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I’ve heard of it, but what is it?
Raw-till-4, the catchy, flexible and effective approach to raw veganism that will make it a doddle to access the infinite benefits of the lifestyle. Originally created by Freelee the Banana Girl (ring a bell?), the controversial YouTuber who, shockingly, loves a banana, advocates a mostly raw vegan lifestyle, with which you can combat a range of diet-related diseases, lose excess weight, and finally feel energized.
Until 4pm, she suggests you stick to high-carb, low fat raw vegan foods, mainly fruits and veggies, and says that, for dinner, you can eat a cooked meal as long as it’s vegan, low fat, and containing lots of healthy carbs, like potatoes, gluten-free pasta, or rice. It also emphasizes the benefits of mono-meals – meal comprised of one type of food only.
Why should I try it?
Eat as much as you need!
There are absolutely no calorie restrictions on this diet. No, you’re not hallucinating, and you are indeed still on planet earth. Unlike fad diets, the lifestyle is based on the idea that restriction will lead to undernourishment and frustration and, in fact, we need lots of healthy carbohydrates and fruit sugars to fuel our brains and bodies. These principles are similar to those of the 80/10/10 lifestyle, encouraging an abundance of carbs (about 80% of your total calories), with around 10% of your total calories from fat and 10% from protein.
So this diet actually encourages you to eat, a lot. Fed up of feeling so ravenous and restricted that you start dreaming of sickly donuts and grease-laden burgers? Only to give in to these cravings because you’re so undernourished, binge on junk, feel terrible afterwards, and try to diet again? Well, raw till 4 might be your answer. Eat away! On the right foods, of course..
Shed excess weight
But what about weight gain? Actually, Freelee explains how not all calories are created equal. She makes the excellent point that a person eating 3000 calories of junk a day will experience chemical reactions in her body very differently to someone eating 3000 calories of high carb, low fat, mainly raw vegan food.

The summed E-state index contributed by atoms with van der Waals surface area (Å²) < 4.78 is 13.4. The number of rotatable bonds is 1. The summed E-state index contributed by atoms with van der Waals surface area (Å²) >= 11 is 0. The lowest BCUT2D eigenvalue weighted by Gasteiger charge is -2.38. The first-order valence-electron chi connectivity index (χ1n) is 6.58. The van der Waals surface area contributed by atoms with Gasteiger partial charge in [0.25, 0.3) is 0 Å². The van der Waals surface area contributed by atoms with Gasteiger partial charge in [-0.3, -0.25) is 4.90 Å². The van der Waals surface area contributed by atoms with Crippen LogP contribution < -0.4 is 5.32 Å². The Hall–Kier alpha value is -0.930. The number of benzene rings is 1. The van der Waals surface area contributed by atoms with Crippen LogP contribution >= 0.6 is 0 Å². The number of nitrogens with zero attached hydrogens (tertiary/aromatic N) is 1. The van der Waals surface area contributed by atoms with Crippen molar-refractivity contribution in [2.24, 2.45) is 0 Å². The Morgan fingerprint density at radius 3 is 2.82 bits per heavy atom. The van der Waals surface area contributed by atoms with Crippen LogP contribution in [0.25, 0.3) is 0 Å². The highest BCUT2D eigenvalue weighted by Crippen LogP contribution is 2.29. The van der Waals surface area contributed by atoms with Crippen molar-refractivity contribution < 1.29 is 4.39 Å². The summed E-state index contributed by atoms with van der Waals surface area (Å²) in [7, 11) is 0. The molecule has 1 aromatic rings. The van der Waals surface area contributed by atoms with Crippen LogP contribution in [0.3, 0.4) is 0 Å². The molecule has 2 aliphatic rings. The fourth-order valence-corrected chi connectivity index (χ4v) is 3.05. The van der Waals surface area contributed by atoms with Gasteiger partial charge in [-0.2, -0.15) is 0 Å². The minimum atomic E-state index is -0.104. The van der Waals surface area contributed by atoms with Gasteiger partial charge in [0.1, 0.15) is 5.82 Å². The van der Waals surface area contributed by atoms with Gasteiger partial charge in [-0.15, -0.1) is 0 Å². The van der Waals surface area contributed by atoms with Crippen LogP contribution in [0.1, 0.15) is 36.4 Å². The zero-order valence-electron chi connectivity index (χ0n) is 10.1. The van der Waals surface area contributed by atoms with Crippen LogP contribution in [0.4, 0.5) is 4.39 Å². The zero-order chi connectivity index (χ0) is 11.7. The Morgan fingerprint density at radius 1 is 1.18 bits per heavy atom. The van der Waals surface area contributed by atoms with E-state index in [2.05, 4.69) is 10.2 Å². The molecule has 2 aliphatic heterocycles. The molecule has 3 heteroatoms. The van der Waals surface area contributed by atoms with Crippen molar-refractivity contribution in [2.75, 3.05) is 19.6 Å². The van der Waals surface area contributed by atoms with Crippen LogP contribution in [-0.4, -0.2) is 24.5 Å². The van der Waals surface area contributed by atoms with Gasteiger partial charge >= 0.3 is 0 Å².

Given that we are continually replacing our cells with what we put in our bodies, ‘the foods we eat are constantly in the process of becoming us’. It’s easy to see, then, how diets full of grease, salt and a myriad of toxins might not only make us heavier, but will make us ill, whereas a diet full of raw fruits and veggies, with some cooked carbs, will give your body the energy it needs to thrive, without piling on the pounds. As Dr Colin Campbell explains in ‘The China Study’, diets low in protein and fat, but high in complex carbs, can help you to shed excess weight.
Too much protein can damage our health
If you’ve read my post on the 80/10/10 lifestyle, you already know about two of the biggest nutrition myths around: carbs are evil and you need 80,000g of protein per day to maintain your health, and around 100,000g if you’re a gym-goer. Okay, so this is a slight exaggeration, but these myths really are everywhere, and they’re just downright dangerous.
David Gerow Irving, author of ‘The Protein Myth’ explains how humans only lose about 10 grams of protein a day, so we need just a small amount to make up for what we lose. He similarly describes how the body accumulates toxic by-products the body cannot store protein. In fact, researchers from Loma Linda University, California, concluded that those who ate more meat had a 60% increase in risk for heart disease. In stark contrast, those who ate mostly vegan protein, such as nuts and seeds, reduced their risk by a massive 40%.